In this study, patients with malignancy had significantly higher CT indexes that confirm more severe forms of PE in such patients. Therefore, when the signs and symptoms of PE appear in patients with active cancer, we should expect a more severe and even a lethal PE compared to other high-risk patients and should be aware about the imminent RV failure or circulatory collapse. Such association was not found for other predisposing factors including recent surgery or immobilization.

Due to incomplete data and resources, we were not able to follow the patients to find correlation between the burden of PE and prognosis of the patients.

Given that PE does not have any distinctive and specific diagnostic signs, and since the earlier diagnosis of PE decreases mortality rate, the pulmonary CTA can be a helpful diagnostic method with high sensitivity for diagnosis. In the current study, we indicated the correlation of CT index and Wells Scores, and this association can be applied in early evaluation of the PE severity with Wells score. On the other hand, patients with active malignancy had higher CT indexes that confirm the more severity of PE in these patients and emphasis on the more consideration of lethal complications in such patients. These findings help physicians to better and timely selection of early treatment approach so that reduce costs and mortality rate. However, further more evaluations are needed to establish communication between Wells and simplified revised Geneva Scores and CT obstruction index.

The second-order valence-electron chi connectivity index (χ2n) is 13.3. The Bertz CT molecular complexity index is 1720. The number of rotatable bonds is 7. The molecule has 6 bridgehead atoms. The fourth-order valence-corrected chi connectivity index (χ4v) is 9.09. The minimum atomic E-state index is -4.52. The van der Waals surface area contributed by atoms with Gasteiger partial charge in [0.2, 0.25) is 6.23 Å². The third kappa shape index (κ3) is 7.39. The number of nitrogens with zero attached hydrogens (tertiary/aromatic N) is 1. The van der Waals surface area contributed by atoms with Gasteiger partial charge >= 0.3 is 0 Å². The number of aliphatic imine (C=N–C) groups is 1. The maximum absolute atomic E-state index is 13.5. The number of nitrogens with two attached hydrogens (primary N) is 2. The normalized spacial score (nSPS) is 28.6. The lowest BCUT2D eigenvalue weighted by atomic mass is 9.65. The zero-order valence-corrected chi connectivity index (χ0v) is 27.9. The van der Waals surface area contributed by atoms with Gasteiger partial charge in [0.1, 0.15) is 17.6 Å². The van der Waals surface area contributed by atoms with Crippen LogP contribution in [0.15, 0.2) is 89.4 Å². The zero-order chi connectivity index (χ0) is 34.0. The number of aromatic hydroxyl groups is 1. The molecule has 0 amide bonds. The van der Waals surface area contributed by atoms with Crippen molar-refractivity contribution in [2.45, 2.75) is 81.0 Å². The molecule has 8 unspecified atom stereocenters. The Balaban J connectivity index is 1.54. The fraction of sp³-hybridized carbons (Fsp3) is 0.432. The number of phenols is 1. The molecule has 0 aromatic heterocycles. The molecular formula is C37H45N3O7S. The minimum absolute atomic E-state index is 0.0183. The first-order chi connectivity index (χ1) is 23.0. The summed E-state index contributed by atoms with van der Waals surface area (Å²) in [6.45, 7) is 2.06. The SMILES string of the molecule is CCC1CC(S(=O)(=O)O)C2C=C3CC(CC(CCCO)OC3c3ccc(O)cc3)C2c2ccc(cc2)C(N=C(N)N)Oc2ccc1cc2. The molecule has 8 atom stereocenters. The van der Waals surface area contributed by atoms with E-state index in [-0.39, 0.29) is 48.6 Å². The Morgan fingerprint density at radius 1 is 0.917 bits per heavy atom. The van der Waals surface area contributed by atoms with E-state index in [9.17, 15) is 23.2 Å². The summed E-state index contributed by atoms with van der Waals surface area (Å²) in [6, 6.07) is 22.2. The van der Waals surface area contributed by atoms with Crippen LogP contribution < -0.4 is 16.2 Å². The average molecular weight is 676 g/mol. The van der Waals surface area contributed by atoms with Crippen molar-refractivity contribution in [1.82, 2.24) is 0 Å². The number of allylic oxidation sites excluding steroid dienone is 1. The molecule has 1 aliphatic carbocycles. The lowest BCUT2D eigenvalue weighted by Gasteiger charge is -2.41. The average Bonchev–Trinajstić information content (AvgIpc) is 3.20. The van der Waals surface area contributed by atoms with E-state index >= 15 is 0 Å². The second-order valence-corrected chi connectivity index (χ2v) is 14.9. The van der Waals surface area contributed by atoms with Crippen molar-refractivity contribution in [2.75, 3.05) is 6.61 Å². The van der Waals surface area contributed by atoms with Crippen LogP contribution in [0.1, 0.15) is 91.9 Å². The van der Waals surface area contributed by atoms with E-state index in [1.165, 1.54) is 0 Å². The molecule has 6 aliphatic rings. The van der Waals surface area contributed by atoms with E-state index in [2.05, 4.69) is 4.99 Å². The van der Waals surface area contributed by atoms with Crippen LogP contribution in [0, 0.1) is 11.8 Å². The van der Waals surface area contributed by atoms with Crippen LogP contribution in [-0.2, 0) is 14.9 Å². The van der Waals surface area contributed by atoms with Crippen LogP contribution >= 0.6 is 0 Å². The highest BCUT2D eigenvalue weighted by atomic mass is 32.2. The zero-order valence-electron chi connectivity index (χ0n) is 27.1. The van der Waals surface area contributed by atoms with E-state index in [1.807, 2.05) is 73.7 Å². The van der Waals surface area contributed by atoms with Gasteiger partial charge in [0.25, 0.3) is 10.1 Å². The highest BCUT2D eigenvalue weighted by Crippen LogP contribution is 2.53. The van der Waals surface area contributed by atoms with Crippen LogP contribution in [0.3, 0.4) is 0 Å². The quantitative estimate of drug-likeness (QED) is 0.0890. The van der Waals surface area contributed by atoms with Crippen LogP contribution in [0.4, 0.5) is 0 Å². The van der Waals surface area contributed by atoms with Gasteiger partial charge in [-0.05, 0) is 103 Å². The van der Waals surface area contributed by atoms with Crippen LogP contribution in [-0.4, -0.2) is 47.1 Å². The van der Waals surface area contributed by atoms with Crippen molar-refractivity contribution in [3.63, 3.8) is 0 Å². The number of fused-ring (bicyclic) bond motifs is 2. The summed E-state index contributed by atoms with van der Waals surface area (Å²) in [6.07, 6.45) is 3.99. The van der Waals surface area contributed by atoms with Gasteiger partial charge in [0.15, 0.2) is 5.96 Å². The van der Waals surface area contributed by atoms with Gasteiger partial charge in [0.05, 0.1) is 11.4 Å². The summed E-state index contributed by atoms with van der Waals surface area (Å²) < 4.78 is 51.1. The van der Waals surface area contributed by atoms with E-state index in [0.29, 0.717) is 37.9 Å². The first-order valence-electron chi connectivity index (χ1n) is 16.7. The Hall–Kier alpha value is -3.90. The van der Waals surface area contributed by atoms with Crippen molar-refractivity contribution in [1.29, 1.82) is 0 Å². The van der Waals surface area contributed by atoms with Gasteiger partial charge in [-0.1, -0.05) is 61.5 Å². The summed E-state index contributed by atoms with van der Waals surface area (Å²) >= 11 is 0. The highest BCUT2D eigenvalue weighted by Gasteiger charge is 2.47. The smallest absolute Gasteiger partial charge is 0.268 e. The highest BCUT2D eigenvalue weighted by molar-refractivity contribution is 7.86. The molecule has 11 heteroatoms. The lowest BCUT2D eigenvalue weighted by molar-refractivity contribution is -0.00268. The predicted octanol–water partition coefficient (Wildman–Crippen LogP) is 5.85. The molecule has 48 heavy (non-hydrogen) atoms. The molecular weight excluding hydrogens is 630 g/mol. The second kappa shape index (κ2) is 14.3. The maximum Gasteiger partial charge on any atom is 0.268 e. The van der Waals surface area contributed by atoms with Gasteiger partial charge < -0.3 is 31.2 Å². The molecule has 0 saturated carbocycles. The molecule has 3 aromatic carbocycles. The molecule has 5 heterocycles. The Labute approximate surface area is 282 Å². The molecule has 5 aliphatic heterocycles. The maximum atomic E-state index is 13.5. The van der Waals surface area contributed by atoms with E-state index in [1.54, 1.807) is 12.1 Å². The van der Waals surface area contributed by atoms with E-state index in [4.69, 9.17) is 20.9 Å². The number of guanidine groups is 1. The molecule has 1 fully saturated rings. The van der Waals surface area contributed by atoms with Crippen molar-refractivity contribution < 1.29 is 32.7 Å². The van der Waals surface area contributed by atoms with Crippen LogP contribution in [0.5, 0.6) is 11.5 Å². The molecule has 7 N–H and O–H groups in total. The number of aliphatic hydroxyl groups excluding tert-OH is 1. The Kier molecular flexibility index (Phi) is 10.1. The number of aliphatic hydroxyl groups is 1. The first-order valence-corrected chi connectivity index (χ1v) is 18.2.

Footnotes
References
  • 1. Fedullo PF, Tapson VF. Clinical practice. The evaluation of suspected pulmonary embolism. N Engl J Med. 2003; 349(13) : 1247 -56 [DOI][PubMed]
  • 2. Moser KM. Venous thromboembolism. Am Rev Respir Dis. 1990; 141(1) : 235 -49 [DOI][PubMed]
  • 3. Stein PD, Henry JW. Prevalence of acute pulmonary embolism among patients in a general hospital and at autopsy. Chest. 1995; 108(4) : 978 -81 [DOI][PubMed]
  • 4. Roy PM, Meyer G, Vielle B, Le Gall C, Verschuren F, Carpentier F, et al. Appropriateness of diagnostic management and outcomes of suspected pulmonary embolism. Ann Intern Med. 2006; 144(3) : 157 -64 [DOI][PubMed]
  • 5. Ghaye B, Remy J, Remy-Jardin M. Non-traumatic thoracic emergencies: CT diagnosis of acute pulmonary embolism: the first 10 years. Eur Radiol. 2002; 12(8) : 1886 -905 [DOI][PubMed]